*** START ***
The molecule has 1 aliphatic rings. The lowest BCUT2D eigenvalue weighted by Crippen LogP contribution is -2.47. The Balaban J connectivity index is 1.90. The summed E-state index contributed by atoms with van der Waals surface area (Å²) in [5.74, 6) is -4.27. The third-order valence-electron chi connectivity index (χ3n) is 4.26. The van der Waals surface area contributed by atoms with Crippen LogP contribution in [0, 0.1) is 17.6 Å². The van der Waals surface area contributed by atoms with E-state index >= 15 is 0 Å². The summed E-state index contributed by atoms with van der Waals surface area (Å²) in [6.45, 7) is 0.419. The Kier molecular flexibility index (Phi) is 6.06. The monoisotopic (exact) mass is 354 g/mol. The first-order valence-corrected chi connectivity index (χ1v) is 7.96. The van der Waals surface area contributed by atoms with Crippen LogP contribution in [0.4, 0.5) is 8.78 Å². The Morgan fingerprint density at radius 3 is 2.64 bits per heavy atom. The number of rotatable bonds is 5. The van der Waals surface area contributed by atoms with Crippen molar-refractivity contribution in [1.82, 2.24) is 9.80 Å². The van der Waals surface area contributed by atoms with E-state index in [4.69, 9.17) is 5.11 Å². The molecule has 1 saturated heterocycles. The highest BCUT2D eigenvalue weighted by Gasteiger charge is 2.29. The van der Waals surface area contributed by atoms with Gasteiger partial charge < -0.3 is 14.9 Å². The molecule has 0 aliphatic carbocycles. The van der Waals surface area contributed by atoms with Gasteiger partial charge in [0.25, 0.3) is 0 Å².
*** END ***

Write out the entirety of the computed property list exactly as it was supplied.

The molecule has 1 aliphatic rings. The lowest BCUT2D eigenvalue weighted by Crippen LogP contribution is -2.47. The Balaban J connectivity index is 1.90. The summed E-state index contributed by atoms with van der Waals surface area (Å²) in [5.74, 6) is -4.27. The third-order valence-electron chi connectivity index (χ3n) is 4.26. The van der Waals surface area contributed by atoms with Crippen LogP contribution in [0, 0.1) is 17.6 Å². The van der Waals surface area contributed by atoms with E-state index >= 15 is 0 Å². The summed E-state index contributed by atoms with van der Waals surface area (Å²) in [6.45, 7) is 0.419. The Kier molecular flexibility index (Phi) is 6.06. The monoisotopic (exact) mass is 354 g/mol. The first-order valence-corrected chi connectivity index (χ1v) is 7.96. The van der Waals surface area contributed by atoms with Crippen LogP contribution in [0.4, 0.5) is 8.78 Å². The Morgan fingerprint density at radius 3 is 2.64 bits per heavy atom. The number of rotatable bonds is 5. The van der Waals surface area contributed by atoms with Crippen molar-refractivity contribution in [1.82, 2.24) is 9.80 Å². The van der Waals surface area contributed by atoms with E-state index in [4.69, 9.17) is 5.11 Å². The molecule has 1 saturated heterocycles. The highest BCUT2D eigenvalue weighted by Gasteiger charge is 2.29. The van der Waals surface area contributed by atoms with Gasteiger partial charge < -0.3 is 14.9 Å². The molecule has 0 aliphatic carbocycles. The van der Waals surface area contributed by atoms with Gasteiger partial charge in [0.25, 0.3) is 0 Å².